I use a lot of youtube videos for anything from fixing washing machines to how to BBQ brisket.
What techniques or resources do you use to learn new things? Anything from complex subjects to simple stuff. What's great and what sucks?
I'd also like to hear your thoughts on self-paced learning (eLearning) courses. I think 95% of them are terrible. What can they do to make them better?
I use a lot of youtube videos for anything from fixing washing machines to how to BBQ brisket.
Needs an all of the above option.
Use every tool at your disposal, imo.
Probably do the least amount of learning in lectures, that's more about getting a strong overview of things. Then you read the textbook and probably watch youtube/khan academy and other videos. Possibly some wikipedia articles depending on the subject, sometimes it helps to have two textbooks so you get two different views of the same material (I know that helped me a lot with calculus), then start whittling away at the homework.
Solving problems/working with the material is how everyone actually really learns.
i make a thread on rerolled
Have you ever taken an elearning course? Did it suck dick?
I find most online elearning courses are just pages of text with some stock images and a next and back button. Could've just read a word doc.
They don't take advantage of the format to create actual simulations or useful interactions.
Often I will favor one side too much and either understand things at a very shallow level because I'm just memorizing facts, or will get stuck on things way too long because I'm just brute forcing the ideas into my head by trial and error. It depends on the subject, but I find a better way is to learn is to switch between different ways as you're learning a new concept or field. This means reading some wikipedia, then trying to figure out the problem on your own, then watching a youtube video, then asking for help, then trying the problem on your own again etc.
A good example is a basic concept of integration in calculus. You might need to learn it in a class or because you've always wanted to know calculus, whatever. So pop open:
Integral - Wikipedia, the free encyclopedia
and read for ten minutes. If you're like me you'll know you've gone off the rails when you start reading about how Newton would pierce his own eyeball for optics research.
But you might see how integration is really good at calculating the area under a curve. You might say, "Fuck Archimedes I can figure that out.". Then you spend 15 minutes iteratively calculating the area ex:
and think, "Ok this sucks balls, there has to be a better way."
You may then look at wikipedia and get totally lost in the properties section and that's when you switch to youtube and watch a video from the first pretty girl you see.
At some point between starting the video and switching to 'brunette girls twerking' you may understand the concepts a bit and try again and boom, you've got a solution to the area under y=x^2 for a given distance because one of the videos you saw did that.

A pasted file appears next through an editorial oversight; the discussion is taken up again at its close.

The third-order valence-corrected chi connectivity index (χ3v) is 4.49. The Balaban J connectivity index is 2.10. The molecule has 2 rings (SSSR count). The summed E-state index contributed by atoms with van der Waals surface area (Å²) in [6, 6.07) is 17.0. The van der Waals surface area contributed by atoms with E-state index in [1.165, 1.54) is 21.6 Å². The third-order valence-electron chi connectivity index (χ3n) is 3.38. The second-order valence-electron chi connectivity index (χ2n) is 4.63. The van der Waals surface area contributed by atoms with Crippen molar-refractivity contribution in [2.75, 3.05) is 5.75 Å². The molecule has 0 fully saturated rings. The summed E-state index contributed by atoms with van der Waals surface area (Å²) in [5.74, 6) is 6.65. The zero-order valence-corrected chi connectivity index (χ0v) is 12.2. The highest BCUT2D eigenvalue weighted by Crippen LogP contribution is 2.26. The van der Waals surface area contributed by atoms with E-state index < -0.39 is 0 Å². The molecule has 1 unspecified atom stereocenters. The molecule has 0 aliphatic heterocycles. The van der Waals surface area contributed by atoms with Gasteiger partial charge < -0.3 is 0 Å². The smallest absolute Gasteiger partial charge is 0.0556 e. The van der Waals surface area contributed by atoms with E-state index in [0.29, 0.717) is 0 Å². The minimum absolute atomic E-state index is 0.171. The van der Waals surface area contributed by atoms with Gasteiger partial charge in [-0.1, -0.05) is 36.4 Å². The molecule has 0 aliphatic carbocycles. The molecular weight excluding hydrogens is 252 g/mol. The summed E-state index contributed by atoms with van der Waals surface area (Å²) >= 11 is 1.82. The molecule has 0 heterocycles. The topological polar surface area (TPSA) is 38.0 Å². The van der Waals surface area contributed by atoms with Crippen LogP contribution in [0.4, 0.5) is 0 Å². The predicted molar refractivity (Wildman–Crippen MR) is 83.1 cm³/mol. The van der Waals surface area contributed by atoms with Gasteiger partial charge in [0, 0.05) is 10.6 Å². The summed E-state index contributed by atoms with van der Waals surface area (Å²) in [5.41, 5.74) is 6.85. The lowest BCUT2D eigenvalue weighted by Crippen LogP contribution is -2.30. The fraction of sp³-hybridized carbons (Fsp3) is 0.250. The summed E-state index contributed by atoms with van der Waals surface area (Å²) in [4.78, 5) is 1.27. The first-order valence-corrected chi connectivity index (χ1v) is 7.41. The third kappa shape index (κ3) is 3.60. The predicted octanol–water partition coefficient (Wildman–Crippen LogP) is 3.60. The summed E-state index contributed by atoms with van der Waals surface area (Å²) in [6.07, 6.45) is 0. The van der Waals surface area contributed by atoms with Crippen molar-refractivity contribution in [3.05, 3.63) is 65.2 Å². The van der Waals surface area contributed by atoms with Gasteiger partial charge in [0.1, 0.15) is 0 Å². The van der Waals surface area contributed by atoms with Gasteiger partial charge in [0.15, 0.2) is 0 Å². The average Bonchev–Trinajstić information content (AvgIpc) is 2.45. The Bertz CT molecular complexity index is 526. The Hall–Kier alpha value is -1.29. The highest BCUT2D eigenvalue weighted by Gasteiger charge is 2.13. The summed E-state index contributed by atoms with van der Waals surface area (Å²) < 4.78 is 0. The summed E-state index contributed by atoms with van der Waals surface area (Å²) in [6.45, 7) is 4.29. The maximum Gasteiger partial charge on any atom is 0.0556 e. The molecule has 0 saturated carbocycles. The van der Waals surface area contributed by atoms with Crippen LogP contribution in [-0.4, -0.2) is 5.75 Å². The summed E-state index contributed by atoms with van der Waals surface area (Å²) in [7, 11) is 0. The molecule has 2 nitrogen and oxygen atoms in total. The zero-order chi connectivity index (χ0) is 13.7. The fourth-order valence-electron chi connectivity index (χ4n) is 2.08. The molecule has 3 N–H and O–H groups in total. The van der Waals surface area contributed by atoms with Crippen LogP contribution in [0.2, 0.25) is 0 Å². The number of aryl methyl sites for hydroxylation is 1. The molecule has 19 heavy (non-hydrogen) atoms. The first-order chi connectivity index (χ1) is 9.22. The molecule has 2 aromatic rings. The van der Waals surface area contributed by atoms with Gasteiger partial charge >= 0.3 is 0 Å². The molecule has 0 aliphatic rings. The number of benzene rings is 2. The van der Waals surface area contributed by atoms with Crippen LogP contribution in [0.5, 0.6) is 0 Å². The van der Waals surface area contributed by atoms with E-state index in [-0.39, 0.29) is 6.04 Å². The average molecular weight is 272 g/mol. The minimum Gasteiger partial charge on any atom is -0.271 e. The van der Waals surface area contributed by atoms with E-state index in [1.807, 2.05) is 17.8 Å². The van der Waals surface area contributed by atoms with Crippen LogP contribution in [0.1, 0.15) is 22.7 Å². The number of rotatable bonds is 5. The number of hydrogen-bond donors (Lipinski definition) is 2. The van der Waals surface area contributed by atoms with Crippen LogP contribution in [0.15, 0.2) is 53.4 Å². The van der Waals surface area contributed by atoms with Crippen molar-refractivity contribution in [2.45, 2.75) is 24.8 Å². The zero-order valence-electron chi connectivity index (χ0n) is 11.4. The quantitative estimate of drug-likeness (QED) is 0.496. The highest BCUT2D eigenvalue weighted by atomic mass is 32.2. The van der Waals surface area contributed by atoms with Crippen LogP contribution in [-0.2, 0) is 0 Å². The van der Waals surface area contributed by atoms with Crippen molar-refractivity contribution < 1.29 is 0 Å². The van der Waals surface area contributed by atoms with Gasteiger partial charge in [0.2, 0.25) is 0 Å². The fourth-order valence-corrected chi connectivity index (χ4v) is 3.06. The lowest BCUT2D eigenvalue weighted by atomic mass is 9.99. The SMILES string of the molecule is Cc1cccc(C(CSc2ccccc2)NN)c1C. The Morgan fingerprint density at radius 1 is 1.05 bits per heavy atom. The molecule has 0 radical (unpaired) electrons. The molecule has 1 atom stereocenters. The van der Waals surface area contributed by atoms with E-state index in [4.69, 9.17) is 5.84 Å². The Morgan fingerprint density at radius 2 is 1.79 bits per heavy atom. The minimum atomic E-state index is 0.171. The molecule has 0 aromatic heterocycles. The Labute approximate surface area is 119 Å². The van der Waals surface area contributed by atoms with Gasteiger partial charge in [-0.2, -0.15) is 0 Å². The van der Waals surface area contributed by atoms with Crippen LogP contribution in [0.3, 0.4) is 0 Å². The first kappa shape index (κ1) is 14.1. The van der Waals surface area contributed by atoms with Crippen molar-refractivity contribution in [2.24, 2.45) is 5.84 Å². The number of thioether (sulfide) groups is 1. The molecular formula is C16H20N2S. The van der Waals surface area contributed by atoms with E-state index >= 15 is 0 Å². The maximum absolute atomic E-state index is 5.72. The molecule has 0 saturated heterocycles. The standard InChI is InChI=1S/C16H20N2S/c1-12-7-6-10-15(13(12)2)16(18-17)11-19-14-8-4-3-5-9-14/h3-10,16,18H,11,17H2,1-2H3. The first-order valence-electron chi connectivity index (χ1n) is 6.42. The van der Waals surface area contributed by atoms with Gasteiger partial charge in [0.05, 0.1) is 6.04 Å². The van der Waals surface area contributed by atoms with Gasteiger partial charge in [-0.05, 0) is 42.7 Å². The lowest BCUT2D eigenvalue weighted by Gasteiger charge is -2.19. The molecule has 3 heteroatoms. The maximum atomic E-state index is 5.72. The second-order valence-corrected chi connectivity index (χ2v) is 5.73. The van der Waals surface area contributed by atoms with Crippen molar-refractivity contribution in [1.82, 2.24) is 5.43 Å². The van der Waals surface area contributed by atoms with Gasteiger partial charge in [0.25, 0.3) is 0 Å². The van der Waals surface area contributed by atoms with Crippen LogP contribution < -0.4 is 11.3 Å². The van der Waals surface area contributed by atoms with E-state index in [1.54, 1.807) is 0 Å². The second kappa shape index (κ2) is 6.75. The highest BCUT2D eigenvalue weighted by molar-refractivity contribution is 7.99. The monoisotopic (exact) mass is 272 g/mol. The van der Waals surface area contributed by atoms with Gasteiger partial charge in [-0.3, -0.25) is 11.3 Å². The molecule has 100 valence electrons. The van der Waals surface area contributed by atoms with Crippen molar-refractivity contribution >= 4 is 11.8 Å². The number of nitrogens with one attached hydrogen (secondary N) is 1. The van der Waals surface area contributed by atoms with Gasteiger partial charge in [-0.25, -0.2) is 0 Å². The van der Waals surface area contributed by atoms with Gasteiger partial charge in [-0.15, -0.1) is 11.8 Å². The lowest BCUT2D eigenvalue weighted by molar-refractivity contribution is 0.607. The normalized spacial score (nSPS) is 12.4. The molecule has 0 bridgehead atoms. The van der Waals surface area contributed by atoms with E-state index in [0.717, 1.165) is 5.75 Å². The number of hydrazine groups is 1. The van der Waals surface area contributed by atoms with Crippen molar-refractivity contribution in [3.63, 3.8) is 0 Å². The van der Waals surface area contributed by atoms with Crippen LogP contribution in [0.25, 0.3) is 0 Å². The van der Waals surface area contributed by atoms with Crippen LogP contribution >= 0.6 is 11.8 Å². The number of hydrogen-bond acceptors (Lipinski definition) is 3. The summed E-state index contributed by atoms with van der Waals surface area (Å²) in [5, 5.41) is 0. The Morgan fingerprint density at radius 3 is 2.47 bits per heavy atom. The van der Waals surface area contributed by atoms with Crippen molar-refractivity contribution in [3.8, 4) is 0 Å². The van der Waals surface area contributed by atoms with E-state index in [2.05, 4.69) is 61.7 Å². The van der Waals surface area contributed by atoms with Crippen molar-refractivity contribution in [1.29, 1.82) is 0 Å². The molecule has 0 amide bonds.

You then try to expand that to y=1/x and something is wrong. So you phone a friend and he shows you your algebra is shit and where you're wrong and also you've glossed over a few important parts of it.
From then it's just a matter of adding to that core knowledge.
Also I've found that for a topic you just don't get, sometimes the best recourse is to find the dumbest person you know who understands the topic and have them explain it to you.
The only class I've taken online that I felt like I learned anything was an intro to evolution course, because the labs and textbook and coursework were identical and the teacher did video lectures that were indistinguishable from the in class lectures.
When I took organic chem 1, the professor recorded all his lectures, and I used them for review, because you could pause, rewind, etc. and really dig into the material that way. So I attended the actual lectures, then as I did problems and shit at home, I watched those recordings as a review. I felt that, when I took O Chem 2 from the same professor and he quit using them because half the class wouldn't show up when he did them, but also failed to watch the online videos and ended up doing badly on the exams (which is fucking stupid), that I really missed having that extra tool to use.
E learning is a useful addition in most cases, but not a great way to go about learning all by itself, is my opinion.
Last edited by hodj; 05-27-2015 at 01:33 PM.
Another fantastic youtube video resource that isn't Khan Academy, for learning math is Patrick JMT
I think he has something like 100k solved problems on that website, with explanations.
For math I found the best way to learn was to read on the subject, follow examples in the text and then assign yourself homework from the section. I found chegg really good for checking solutions or even understanding math topics I didn't get - sometimes seeing someone's work step-by-step really paid off for me. Still, the best way to learn for me was doing example problems.
For CS stuff I always just tried to learn as much as I could until I realized I didn't really know shit and I'd be googling that shit or hitting up stackoverflow when I needed it. Looking at you, pointers.
Yeah the only way to learn math/chemistry and some other areas, probably engineering, physics, etc. is to just do the goddamn problems.
Over and over and over.
Just like the only way to learn a new language is to speak it.
Practice makes perfect and all that.
At least until we're injecting computer chips into our brains that facilitate instantaneous learning. Bring on the Singularity!
I've wasted a lot of my company's time/money by doing Khan at work. Better than ReRolled, I guess.
How do you think humour impacts learning? Making a fun/funny/entertaining video on a subject.
games, projects. Books and virtually all direct means of conveying facts are just too dry. Applying skills is the easiest way for me to comprehend.
I've been teaching myself gardening and picking up little bits of chemistry just because it helps me achieve my goals. If I wanted to teach people chemistry I'd probably just use gardening to do it. Of course that takes space and time that isn't available in most cases, and would probably limit the range of what can be taught, but I'm still in the realm of clueless so /shrug. I'm considering trying to set up an irrigation system off of a moisture sensor. There seem to be guides on do-it-yourself stuff for that on the net, so eventually my interest might segue into some light programming.